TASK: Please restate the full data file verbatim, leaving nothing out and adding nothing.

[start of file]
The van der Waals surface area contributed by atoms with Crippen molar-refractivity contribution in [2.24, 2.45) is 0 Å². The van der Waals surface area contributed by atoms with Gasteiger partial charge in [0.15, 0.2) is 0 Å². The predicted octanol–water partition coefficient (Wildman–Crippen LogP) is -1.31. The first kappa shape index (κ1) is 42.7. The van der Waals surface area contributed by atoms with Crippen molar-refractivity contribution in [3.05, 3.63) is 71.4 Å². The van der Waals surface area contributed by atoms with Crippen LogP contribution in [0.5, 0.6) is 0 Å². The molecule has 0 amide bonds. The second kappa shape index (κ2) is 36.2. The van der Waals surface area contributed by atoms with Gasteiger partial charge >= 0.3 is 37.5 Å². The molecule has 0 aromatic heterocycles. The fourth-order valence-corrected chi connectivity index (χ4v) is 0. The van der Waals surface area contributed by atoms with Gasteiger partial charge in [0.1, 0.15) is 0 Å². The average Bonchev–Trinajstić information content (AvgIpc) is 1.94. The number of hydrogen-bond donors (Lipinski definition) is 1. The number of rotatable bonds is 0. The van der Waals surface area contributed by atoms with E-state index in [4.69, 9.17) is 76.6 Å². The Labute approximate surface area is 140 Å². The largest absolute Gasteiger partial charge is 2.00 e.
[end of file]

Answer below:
The van der Waals surface area contributed by atoms with Crippen molar-refractivity contribution in [2.24, 2.45) is 0 Å². The van der Waals surface area contributed by atoms with Gasteiger partial charge in [0.15, 0.2) is 0 Å². The predicted octanol–water partition coefficient (Wildman–Crippen LogP) is -1.31. The first kappa shape index (κ1) is 42.7. The van der Waals surface area contributed by atoms with Crippen molar-refractivity contribution in [3.05, 3.63) is 71.4 Å². The van der Waals surface area contributed by atoms with Crippen LogP contribution in [0.5, 0.6) is 0 Å². The molecule has 0 amide bonds. The second kappa shape index (κ2) is 36.2. The van der Waals surface area contributed by atoms with Gasteiger partial charge >= 0.3 is 37.5 Å². The molecule has 0 aromatic heterocycles. The fourth-order valence-corrected chi connectivity index (χ4v) is 0. The van der Waals surface area contributed by atoms with Gasteiger partial charge in [0.1, 0.15) is 0 Å². The average Bonchev–Trinajstić information content (AvgIpc) is 1.94. The number of hydrogen-bond donors (Lipinski definition) is 1. The number of rotatable bonds is 0. The van der Waals surface area contributed by atoms with E-state index in [4.69, 9.17) is 76.6 Å². The Labute approximate surface area is 140 Å². The largest absolute Gasteiger partial charge is 2.00 e.